Dean has left the Awards panel now, but Harris and Grene are staying on as judges for the 2022 Irish Times Irish Theatre Awards. “We have been judges forever!” Harris jokes, but she remains excited by what the future holds for Irish Theatre.
The Irish Times Irish Theatre Awards will take place on June 12th at the Irish Museum of Modern Arts, Kilmainham, Dublin
Irish Times Irish Theatre Awards Final Nominations 2020-21
Judges: Tanya Dean, Nicholas Grene, Lorelei Harris
Irish Times Criteria: Excellence: brilliance, superiority, distinction, quality and merit. Innovation and risk must come into the equation as theatre is all about creativity and therefore inventiveness, resourcefulness, vision, imagination, inspiration and originality.
Domhnall Gleeson, Medicine, Landmark Productions and Galway International Arts Festival
Stanley Townsend, Solar Bones, Kilkenny Arts Festival in partnership with Rough Magic in association with Watergate Theatre
Matthew Malone, Once Before I Go, The Gate Theatre
Shaun Blaney, In the Name of the Son, Green Shoot Productions
Kate Stanley Brennan, Conversations after Sex, thisispopbaby
Sarah Hanly, Purple Snowflakes and Titty Wanks, The Abbey Theatre and Royal Court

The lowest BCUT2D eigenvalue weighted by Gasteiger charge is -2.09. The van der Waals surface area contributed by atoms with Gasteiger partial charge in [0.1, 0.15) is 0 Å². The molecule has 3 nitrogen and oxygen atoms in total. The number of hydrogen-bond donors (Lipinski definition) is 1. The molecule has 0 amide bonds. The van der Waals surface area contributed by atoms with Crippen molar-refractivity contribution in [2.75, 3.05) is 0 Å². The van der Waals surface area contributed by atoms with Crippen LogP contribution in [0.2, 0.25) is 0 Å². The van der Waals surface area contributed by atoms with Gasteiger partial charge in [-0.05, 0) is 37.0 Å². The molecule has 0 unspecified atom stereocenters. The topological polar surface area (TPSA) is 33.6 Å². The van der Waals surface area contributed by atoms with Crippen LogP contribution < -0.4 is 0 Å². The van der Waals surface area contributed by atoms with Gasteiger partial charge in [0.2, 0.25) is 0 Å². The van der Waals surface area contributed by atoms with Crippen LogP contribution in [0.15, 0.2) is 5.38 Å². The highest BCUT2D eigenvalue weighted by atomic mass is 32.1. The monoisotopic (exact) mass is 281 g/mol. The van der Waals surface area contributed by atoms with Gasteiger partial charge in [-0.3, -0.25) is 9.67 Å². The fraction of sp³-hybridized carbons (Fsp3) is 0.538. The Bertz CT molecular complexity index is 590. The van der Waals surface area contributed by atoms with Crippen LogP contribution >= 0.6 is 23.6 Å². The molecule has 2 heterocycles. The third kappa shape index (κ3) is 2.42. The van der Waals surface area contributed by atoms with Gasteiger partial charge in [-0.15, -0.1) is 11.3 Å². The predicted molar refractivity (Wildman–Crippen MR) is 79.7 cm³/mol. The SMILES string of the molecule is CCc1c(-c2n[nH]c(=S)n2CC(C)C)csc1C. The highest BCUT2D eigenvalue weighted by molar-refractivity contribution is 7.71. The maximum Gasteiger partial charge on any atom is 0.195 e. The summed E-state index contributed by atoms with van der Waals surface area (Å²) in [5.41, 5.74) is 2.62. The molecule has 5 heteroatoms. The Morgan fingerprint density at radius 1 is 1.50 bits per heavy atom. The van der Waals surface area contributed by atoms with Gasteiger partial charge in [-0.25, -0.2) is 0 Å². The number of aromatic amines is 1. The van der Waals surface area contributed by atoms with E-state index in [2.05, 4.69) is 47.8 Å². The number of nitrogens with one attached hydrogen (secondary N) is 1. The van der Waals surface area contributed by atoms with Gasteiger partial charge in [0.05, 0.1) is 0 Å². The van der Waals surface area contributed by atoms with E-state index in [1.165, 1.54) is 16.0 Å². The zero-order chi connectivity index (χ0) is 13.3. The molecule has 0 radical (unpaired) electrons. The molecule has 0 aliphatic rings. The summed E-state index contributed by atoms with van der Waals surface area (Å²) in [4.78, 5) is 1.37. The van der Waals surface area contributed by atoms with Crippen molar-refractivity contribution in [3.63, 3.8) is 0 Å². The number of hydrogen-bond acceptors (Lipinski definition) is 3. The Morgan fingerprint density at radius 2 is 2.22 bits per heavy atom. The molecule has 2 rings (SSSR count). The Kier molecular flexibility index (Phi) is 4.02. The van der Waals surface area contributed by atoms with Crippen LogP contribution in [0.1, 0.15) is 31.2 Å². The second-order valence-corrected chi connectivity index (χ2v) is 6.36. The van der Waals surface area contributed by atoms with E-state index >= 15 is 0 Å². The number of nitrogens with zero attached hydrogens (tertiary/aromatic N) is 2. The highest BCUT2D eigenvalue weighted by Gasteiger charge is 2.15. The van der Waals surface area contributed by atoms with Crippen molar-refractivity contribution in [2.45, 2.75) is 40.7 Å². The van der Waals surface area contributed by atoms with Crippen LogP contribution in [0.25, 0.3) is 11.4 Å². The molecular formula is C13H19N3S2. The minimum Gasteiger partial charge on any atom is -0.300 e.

Bríd Ní Neachtain, Laethanta Sona, Company SJ and Abbey Theatre in association with Dublin Theatre Festival and Galway International Arts Festival
Ruth McCabe, Bedsit, Galway International Arts Festival
Bosco Hogan, One Good Turn (The Abbey Theatre) and The Enemy Within (An Grianán Theatre)
Nigel Lindsay, Faith Healer, The Abbey Theatre
Peter Daly, The Cherry Orchard, Druid
Marty Rea, The Cherry Orchard, Druid
Bláithín Mac Gabhann, The Seagull After Chekhov (Druid) and Our New Girl (The Gate Theatre)
Máire Ní Ghráinne, The Long Christmas Dinner, The Abbey Theatre
Niamh Cusack, Faith Healer, The Abbey Theatre
Siobhán Cullen, The Cherry Orchard, Druid
Lisa May, Mojo Mickeybo, Bruiser Theatre Company
Lynne Parker, Solar Bones, Kilkenny Arts Festival in partnership with Rough Magic in association with Watergate Theatre
Sarah Jane Scaife and Raymond Keane, The Long Christmas Dinner, Abbey Theatre
Tom Creed, Conversations After Sex, thisispopbaby
Alyson Cummins and Pai Rathaya, Volcano, (Luke Murphy’s Attic Projects)
Francis O’Connor, The Seagull (After Chekhov) (Druid), Fidelio (Irish National Opera) and Once Before I Go (The Gate Theatre)
Ger Clancy, Laethanta Sona (Company SJ and Abbey Theatre in association with Dublin Theatre Festival and Galway International Arts Festival)
Maree Kearns, The Enemy Within (An Grianán Theatre)
Deirdre Dwyer, The Veiled Ones (Junk Ensemble)
Lisa Zagone, The Heart of a Dog (The Everyman, Civic and John O’Brien)
Katie Davenport, Once Before I Go (The Gate Theatre) and Elsewhere (Straymaker and the Abbey Theatre in association with Miroirs Étendus and Once Off Productions)
Sarah Foley, Masterclass (Brokentalkers in collaboration with Adrienne Truscott)
Barry O’Brien, DruidGregory, Druid
James F. Ingalls, The Seagull (After Chekhov), The Cherry Orchard, Druid
Sarah-Jane Shiels, Hansel and Gretel (Irish National Opera, Theatre Lovett and Abbey Theatre) and Conversations After Sex (thisispopbaby)